There will also be a few lessons that aren't necessarily part of each main category, such as choosing good music, effective testing, and publicity.

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Clonehunter said:

NeoDoom maybe. There is a tone of Decorate. Same with KDiZD


I'd drop your class instantly.

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Term 1: IWADS
A study of the four Doom IWADS in order, with focus on gameplay mechanics, level design, item layouts, texture usage and so on to establish an understanding of how the game operates and what makes it so good to begin with.

Term 2: Basic PWADS
This term will introduce Doom Builder, and the basics of editing. It will make use of various different PWADS to illustrate the rights and wrongs of vanila Doom mapping. For example, these may include Memento Mori 1 & 2, Darkening 1 & 2, (with an introduction to custom texture usage) or Icarus.

Year 1 Thesis:
Building a fully functional vanilla Doom WAD. Successful students must show an understanding of all of the above points in their creation.

Term 3: Advanced vanilla modding
This term will cover the usage of DEHackED patches and their usage. Source material for study will include the likes of Obituary and the Aliens TC.

Term 4: An introduction to source ports
This term will introduce the students to the numerous source ports which have been developed over the years and the advanced features they bring to the table. All ports will be looked at, but this term the course will focus mainly on Boom and its derivatives, using WADS such as Deus Vult, CC 1-3, NDCP 1 & 2 and UAC Ultra to demonstrate the higher plane limits and uses of DEHackED for "additional" content.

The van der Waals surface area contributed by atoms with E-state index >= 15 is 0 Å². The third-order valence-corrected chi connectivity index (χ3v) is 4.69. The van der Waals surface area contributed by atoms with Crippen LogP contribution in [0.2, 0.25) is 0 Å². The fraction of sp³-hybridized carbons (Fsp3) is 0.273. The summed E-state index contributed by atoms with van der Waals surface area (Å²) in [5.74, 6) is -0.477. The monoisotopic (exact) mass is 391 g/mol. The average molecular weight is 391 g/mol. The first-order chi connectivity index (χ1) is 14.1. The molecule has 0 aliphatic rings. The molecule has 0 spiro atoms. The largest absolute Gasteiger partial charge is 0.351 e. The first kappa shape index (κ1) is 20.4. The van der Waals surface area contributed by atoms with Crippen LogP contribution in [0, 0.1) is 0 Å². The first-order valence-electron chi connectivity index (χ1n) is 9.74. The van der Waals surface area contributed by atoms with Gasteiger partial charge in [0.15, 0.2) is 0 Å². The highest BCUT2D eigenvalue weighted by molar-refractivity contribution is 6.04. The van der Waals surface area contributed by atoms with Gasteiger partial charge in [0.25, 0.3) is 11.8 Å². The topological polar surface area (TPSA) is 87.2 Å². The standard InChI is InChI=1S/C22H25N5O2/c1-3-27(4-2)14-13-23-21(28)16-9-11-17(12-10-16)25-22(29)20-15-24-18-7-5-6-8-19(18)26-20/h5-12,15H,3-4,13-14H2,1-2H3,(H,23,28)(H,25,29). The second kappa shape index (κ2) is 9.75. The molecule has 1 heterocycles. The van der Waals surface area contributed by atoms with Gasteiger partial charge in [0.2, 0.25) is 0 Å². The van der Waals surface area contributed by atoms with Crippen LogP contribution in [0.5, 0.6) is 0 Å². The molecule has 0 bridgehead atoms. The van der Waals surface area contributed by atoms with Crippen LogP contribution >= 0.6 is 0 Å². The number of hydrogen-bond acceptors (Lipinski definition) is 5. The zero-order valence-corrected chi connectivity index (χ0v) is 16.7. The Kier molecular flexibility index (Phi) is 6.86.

Year 2 Thesis:
Building a large Boom-compatible WAD with custom DEhackED features, such as custom enemies, textures and intermission screens.

Term 5: Source ports continued
This term will look at the more advanced source ports and their uses. Focus will be mainly on Doomsday and ZDoom, although EDGE, Eternity and Vavoom will also be covered this term, with a detailed overview of the ports' features, including introductions to DECORATE, ACS and XG scripting.

Term 6: Advanced modding
The final term will focus on the various scripting laguages used by the advanced source ports and how they can be used to create additional features within a mod. Source material will be the Doom 64 TC for Doomsday and The Ultimate Torment and Torture for (G)ZDoom.

Final Thesis:
Students must use everything they have learned to create a total or partial Doom conversion using as many of the advanced features of their chosen port as possible. However, their project must maintain the basic understanding of Doom's gameplay which they had studied previously. Successful students will have shown an understanding that advanced features alone cannot improve a mod, but that when used in conjunction with Doom's original features they can create a much deeper gameplay experience.